In the absence of the manuscript of the first three movements, the composer set to work on the successive movements of the Suite [8]. By 11/23 November the last two movements were ready in sketch form [9]. Almost every day, his letters to his friends and his brothers expressed his concern as to the fate of the sketches for the first three movements. On 14/26 November, Tchaikovsky again wrote to his brother Anatoly: "The manuscript (if it's been found) should be sent at once to the aforementioned address, but if you experience any difficulties then take it to O. I. Jurgenson and instruct him to send it to me" [10].

A few days later Tchaikovsky left Kamenka for Florence, which he reached on 20 November/2 December. The following day he wrote to Nadezhda von Meck: "My brother Tolya has written to me that the manuscript had been found, and I should receive it any day now. I am eager to set about the instrumentation of the suite, before turning to a new opera subject which greatly attracts me—namely The Maid of Orleans by F. Schiller" [11].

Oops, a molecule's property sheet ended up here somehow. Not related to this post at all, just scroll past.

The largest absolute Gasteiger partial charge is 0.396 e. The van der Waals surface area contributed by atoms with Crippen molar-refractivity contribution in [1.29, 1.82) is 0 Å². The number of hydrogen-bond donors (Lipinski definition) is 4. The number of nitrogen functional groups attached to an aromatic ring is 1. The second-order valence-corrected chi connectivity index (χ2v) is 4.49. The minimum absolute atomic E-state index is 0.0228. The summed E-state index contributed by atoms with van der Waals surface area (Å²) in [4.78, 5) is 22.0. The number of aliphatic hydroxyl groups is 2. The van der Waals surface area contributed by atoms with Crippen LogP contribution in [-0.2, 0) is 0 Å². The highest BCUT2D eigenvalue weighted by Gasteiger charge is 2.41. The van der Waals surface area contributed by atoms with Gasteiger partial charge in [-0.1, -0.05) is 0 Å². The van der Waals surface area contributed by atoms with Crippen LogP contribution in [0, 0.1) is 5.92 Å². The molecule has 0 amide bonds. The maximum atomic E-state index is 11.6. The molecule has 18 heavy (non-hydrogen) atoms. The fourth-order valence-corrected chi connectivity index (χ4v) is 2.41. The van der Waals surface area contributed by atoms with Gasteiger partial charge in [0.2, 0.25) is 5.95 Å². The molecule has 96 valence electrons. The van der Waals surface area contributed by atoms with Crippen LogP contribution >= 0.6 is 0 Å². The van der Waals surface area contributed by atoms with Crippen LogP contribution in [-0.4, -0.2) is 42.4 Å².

On 22 November/4 December, Tchaikovsky took up the orchestration of the last two movements from his Suite [12]. On 24 November/6 December the fourth movement of the Suite was finished, as indicated by the date at the end of this movement in the manuscript score—Marche miniature: " Firenze 24 XI (6 Xll) 1878". In a letter to Nadezhda von Meck of 25 November/7 December he reported: "I have already finished the fourth movement of the suite and set about the fifth" [13]. He informed Modest Tchaikovsky on 27 November/9 December 1878 that this work had been completed [14].